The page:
Dirtbags, Mallchicks & Motorbikes
Dave Kiersh, writer/artist
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I’ve kept my eye on Dave Kiersh’s work since coming across it in Jordan Crane’s seminal NON anthologies, where his simple line and design sensibility and poetic writing style coupled with his aching, romantic subject matter to suggest John Porcellino gone Young Romance. In the years that followed he’s drifted from more straightforward pseudo-autobio tone poems toward a more targeted examination of love, lust, and emotional turmoil among suburban adolescents, frequently filtered through the sensibilities of late ’70s and ’80s afterschool specials, young adult novels, and teen sex comedies. It’s an unusual pursuit, that’s for sure, and I think Tom Spurgeon said it’s a shallow pool for a cartoonist of Kiersh’s obvious talents to swim in, let alone spend a Xeric Grant on, but I don’t think Tom’s right. For whatever reason, that kind of material has a lot of power. The mirror it held up to the actual experience of suburban American adolescence may have simultaneously sensationalized and simplified that experience, but the reflection was recognizable nonetheless; artists as wide-ranging as Charles Burns, Judd Apatow, Richard Kelly, and M83’s Anthony Gonzalez have recorded their observations of that reflection, to memorable effect. Why not Kiersh?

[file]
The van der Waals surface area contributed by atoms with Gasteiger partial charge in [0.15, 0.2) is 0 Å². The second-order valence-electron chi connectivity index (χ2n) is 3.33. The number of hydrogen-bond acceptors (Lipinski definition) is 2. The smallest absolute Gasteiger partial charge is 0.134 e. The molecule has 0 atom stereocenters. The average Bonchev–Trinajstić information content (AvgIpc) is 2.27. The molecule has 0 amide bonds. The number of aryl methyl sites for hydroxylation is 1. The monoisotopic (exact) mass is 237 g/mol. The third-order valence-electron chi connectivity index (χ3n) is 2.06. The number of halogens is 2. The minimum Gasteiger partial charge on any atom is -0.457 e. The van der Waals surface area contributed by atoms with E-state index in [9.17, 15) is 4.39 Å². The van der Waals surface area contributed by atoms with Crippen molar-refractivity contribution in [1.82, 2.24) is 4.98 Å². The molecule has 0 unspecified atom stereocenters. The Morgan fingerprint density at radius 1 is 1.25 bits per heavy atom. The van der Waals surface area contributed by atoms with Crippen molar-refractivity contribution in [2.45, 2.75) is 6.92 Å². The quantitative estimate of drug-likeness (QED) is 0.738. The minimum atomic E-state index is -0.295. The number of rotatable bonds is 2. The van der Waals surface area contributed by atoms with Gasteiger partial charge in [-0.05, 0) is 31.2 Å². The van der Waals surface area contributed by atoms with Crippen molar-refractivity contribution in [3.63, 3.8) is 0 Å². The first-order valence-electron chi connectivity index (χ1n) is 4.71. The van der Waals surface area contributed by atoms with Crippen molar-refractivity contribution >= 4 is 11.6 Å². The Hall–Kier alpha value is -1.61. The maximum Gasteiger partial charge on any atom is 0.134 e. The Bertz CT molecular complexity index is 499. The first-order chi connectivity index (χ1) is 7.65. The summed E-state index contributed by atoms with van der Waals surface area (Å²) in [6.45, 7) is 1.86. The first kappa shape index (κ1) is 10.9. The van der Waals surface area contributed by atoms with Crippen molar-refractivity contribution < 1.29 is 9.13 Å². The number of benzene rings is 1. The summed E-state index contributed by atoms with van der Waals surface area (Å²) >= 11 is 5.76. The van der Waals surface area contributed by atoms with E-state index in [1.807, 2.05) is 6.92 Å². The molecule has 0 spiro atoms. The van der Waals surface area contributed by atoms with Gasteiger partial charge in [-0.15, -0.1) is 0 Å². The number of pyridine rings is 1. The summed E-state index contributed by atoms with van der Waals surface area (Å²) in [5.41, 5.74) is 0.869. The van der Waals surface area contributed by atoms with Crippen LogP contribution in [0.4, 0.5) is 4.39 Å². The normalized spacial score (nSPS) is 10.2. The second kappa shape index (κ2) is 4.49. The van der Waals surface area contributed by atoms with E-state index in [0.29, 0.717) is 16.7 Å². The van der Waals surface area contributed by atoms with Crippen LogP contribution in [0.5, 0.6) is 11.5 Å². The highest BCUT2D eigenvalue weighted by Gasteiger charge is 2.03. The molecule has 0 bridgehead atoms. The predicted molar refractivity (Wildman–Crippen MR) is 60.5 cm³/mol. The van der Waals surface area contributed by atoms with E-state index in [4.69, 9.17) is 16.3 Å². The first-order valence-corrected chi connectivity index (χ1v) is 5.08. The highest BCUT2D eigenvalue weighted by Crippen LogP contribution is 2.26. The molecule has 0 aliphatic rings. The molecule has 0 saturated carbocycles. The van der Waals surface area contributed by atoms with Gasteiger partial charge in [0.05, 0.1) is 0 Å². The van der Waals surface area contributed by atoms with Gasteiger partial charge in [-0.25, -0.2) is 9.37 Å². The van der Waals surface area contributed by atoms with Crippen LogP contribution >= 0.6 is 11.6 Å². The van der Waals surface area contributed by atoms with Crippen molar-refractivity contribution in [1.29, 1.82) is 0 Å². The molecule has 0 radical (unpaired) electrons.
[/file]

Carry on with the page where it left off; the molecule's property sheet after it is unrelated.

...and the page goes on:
Dirtbags, Mallchicks & Motorbikes, as you can probably guess from the title, sees Kiersh continuing to explore and refine his interpretation of the teenage-wasteland’s aesthetic and emotional milieux. It’s a collection of short stories, none of which feature any kind of resolution, not even the usual non-resolution resolutions you see in other short comics about young people and relationships; they just kind of end. It’s a bold choice, and it’s what prevents several of the more knowingly pastiche-driven stories–the boy who falls for his invalid mother’s sexy live-in nurse; the girl whose hotsy-totsy friend convinces her to shoplift a push-up bra–from feeling paint-by-numbers. Other well-worn types get zig when they should zag: The kid who winds up lonely in the crowd when he throws a party while his parents are away is the star quarterback; the beautiful tennis player with the loser admirer doesn’t slowly discover the man of her dreams beneath his grubby exterior, she simply fucks him in the stands just to see what life is like when you don’t care. The stories themselves twist and turn rewardingly before they expire; I was particularly taken with an interlude between the thoughtful quarterback and a drunk cheerleader who throws herself at him in the bathroom, which he escapes by promising to take a shower with her but climbing through the shower window before she can climb in with him, and by the way a story on teen pregnancy is constantly shifting the ground between the main character (the father-to-be) and everyone he encounters (the mother of his baby, his boss, his customer, his friend, his mother, the notional baby itself) in terms of values like responsibility and caring. Kiersh’s art is less fancifcul here than in his old work or his recent book Never Land, rooted firmly in emotions inspired by the everyday rather than daydreams. His thick round line is reminiscent of Keith Haring’s, particularly in the suburbiascape endpages, but Kiersh uses those chunky delineations to connote isolation rather than cohesion and community. This strikes me as very thoughtful, considered, personal work. If you like the Donnie Darko soundtrack school of wistfully emotional ’80s pop, or modern-day approximations thereof, I think you’ll get a lot out of this.